Guest stars

Episodes

SeasonEpisodesOriginally airedRankRatingTied with
First airedLast aired
122September 30, 1984 (1984-09-30)April 21, 1985 (1985-04-21)820.1N/A
222September 29, 1985 (1985-09-29)May 18, 1986 (1986-05-18)325.3N/A
322September 28, 1986 (1986-09-28)May 10, 1987 (1987-05-10)425.4N/A
422September 20, 1987 (1987-09-20)May 8, 1988 (1988-05-08)920.2N/A
522October 23, 1988 (1988-10-23)May 21, 1989 (1989-05-21)819.9N/A
622September 24, 1989 (1989-09-24)May 20, 1990 (1990-05-20)1317.7Chicken Soup
722September 16, 1990 (1990-09-16)May 12, 1991 (1991-05-12)1216.4N/A
822September 15, 1991 (1991-09-15)May 17, 1992 (1992-05-17)816.9N/A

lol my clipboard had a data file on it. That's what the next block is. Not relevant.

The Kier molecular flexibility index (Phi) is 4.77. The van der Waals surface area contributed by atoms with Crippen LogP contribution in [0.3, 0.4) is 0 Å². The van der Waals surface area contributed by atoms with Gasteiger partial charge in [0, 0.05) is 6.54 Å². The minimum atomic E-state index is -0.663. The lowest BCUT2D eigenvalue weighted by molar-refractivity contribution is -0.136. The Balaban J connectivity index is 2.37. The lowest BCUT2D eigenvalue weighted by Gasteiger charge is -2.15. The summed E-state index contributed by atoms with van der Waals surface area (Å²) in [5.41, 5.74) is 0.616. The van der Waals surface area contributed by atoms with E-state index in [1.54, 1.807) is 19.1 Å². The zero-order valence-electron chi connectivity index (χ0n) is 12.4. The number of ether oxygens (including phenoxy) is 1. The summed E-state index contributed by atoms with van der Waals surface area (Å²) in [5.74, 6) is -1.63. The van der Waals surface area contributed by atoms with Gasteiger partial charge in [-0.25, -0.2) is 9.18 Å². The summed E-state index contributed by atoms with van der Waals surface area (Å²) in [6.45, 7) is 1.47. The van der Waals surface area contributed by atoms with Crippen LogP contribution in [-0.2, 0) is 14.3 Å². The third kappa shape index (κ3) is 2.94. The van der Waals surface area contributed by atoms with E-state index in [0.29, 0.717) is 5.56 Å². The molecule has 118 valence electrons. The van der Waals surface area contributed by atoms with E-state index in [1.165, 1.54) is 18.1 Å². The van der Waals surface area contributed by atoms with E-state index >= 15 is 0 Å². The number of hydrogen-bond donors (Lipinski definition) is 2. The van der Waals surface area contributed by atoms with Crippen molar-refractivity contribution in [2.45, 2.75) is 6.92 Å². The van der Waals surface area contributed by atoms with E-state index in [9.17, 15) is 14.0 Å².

922September 20, 1992 (1992-09-20)May 16, 1993 (1993-05-16)517.7N/A
1021September 12, 1993 (1993-09-12)May 22, 1994 (1994-05-22)1116.0TBA
1121September 25, 1994 (1994-09-25)May 14, 1995 (1995-05-14)815.6Friends
1224September 21, 1995 (1995-09-21)May 19, 1996 (1996-05-19)N/AN/AN/A
Movies4November 2, 1997 (1997-11-02)May 9, 2003 (2003-05-09)N/AN/AN/A

Crossover with Magnum, P.I.

The third season episode of Murder, She Wrote entitled "Magnum on Ice" concludes a crossover that began on the Seventh Season Magnum, P.I. episode "Novel Connection". In the episode's plot, Jessica comes to Hawaii to investigate an attempt to murder Robin Masters' guests, and then tries to clear Magnum when he's accused of killing the hitman. The Magnum, P.I. episode originally aired on November 19, 1986 with the concluding Murder, She Wrote episode following four days later on November 23.[16]